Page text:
Putting Boris Johnson's plan for Brexit into action will be a "major" challenge for government due to new customs arrangements for Northern Ireland, according to a leaked document.
The PM has said the UK will exit the EU by December 2020 if he wins the election and MPs approve his plan.
But the document says government will struggle to deliver the infrastructure and staffing needed by that deadline.
The PM did not directly comment on the report when asked.
But Mr Johnson instead said his plan was a "great deal" for both Northern Ireland and the rest of the UK, and would "give the country real momentum".
It comes as the leader of the Democratic Unionist Party, Arlene Foster, said Mr Johnson "broke [his] word" after promising there would be no checks between Great Britain and Northern Ireland after Brexit - a red line for her and her candidates.
Throughout the election campaign, the PM has denied there will be checks in the Irish Sea, despite telling the BBC in the days after his deal was agreed that some checks would be needed.
BBC Reality Check has looked into the claims and concluded some goods entering Northern Ireland from Great Britain will have to be checked.
Mr Johnson has pledged to finalise leaving the EU by 31 January, and said a trade deal will be done with the bloc by the following December.
However, he has also said if no deal is done by that deadline, the UK will still leave - meaning all transition agreements will come to an end by the close of 2020.
First reported by the Financial Times, the document from the Department for Exiting the European Union (DExEU) has cast doubt on whether the government will be ready to meet this proposal when it comes to new arrangements between Great Britain and Northern Ireland.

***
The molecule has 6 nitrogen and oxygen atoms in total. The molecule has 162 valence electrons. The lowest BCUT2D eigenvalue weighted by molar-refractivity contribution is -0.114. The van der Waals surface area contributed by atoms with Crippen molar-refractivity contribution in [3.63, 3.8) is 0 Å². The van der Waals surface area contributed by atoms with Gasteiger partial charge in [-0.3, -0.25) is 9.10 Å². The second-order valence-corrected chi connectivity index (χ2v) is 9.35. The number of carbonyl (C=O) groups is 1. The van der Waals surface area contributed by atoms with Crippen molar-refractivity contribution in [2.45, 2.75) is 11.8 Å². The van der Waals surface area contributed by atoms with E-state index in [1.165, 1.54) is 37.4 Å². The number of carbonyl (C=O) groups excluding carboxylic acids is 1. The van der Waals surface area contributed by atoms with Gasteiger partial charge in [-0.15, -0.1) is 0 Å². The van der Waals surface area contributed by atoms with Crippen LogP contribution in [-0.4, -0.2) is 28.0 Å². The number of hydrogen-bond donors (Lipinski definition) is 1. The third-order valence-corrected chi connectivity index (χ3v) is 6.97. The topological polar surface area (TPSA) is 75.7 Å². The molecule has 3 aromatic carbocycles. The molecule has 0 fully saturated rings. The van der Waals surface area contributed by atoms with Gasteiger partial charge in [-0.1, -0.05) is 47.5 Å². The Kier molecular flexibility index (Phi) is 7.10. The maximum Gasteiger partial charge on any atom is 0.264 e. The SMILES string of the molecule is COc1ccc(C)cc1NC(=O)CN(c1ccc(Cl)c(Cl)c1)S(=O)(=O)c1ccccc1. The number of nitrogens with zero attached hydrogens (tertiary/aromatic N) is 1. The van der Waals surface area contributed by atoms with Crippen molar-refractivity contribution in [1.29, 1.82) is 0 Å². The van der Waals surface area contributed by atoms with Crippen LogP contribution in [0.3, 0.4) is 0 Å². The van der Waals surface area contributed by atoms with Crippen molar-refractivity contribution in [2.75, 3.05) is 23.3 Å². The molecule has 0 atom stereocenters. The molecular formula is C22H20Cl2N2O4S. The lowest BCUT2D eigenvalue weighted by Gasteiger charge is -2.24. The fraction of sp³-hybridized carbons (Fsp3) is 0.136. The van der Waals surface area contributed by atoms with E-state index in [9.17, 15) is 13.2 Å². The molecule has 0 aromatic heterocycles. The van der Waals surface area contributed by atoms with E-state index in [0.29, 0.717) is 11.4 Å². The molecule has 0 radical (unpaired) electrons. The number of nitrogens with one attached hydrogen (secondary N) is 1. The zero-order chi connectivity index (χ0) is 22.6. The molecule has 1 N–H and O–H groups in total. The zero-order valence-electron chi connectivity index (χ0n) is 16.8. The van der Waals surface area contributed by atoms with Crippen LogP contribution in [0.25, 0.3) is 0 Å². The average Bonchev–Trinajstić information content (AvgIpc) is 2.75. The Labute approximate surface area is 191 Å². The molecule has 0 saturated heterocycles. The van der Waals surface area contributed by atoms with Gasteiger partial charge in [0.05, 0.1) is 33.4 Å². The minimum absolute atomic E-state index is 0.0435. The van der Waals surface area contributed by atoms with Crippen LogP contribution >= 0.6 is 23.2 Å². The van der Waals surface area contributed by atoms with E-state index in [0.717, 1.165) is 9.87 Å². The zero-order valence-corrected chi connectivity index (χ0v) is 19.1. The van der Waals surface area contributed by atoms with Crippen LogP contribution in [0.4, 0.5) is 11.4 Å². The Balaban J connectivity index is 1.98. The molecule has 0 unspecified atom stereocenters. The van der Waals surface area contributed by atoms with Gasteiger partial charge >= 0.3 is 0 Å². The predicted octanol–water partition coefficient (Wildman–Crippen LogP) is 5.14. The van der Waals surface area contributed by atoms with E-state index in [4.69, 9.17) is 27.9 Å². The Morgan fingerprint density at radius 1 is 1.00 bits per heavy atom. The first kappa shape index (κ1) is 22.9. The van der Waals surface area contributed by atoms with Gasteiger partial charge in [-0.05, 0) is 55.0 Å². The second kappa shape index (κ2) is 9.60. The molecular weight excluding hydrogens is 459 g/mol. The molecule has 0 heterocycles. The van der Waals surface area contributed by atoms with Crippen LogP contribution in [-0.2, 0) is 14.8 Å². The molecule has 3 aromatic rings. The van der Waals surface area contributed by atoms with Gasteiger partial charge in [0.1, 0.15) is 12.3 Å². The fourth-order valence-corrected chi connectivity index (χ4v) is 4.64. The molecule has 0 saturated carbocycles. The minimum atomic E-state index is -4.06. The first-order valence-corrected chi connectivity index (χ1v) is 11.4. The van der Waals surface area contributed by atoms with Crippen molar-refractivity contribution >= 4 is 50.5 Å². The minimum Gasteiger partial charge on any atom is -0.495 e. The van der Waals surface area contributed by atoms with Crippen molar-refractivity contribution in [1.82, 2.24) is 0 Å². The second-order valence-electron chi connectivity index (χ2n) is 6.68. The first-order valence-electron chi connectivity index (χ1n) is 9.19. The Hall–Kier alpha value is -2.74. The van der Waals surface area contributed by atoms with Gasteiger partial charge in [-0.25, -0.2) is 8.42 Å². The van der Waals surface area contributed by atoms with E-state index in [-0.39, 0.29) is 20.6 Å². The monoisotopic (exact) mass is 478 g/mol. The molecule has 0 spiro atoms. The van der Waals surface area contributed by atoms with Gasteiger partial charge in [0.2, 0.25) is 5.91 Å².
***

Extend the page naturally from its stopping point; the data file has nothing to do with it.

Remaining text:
The BBC has also seen the document - which was circulated to senior officials in Whitehall last week - that warns of "high levels of checks and controls" as a result of the deal, and says there may be "legal and political" impacts.
It reads: "Delivery of the required infrastructure, associated systems, and staffing to implement the requirements of the protocol by December 2020 represents a major strategic, political and operational challenge."
DExEU said it would not comment on leaks.
But Chief Secretary to the Treasury Rishi Sunak - who sits on the "exit operations committee" for Brexit planning - told BBC Radio 4's Today programme he had been "incredibly impressed by all the preparations that have gone on".
He said such planning meant the UK was in "very good shape, not just to deal with new trading relationships, but all the other things".
The pro-Leave DUP has previously backed the Conservative Party, giving Theresa May a working majority in Parliament, but it has been critical of both her withdrawal agreement with the EU and Mr Johnson's.
Speaking to Today, Ms Foster said the DUP had spoken to HMRC officials after Mr Johnson's deal was done, and they had made it "very clear" to her that there would need to be checks on goods travelling between Northern Ireland and Great Britain.
"This is very concerning for us as it goes to the heart of the act of union," she said.
"Boris wants to, in his words, 'get Brexit done', and I completely understand that. But you can't leave part of the UK in a worse-off position."
Asked repeatedly whether she could now trust anything the prime minister said, Ms Foster added: "It is very important for us in Northern Ireland not just to have the words but the detail. It says more about the person who broke their word."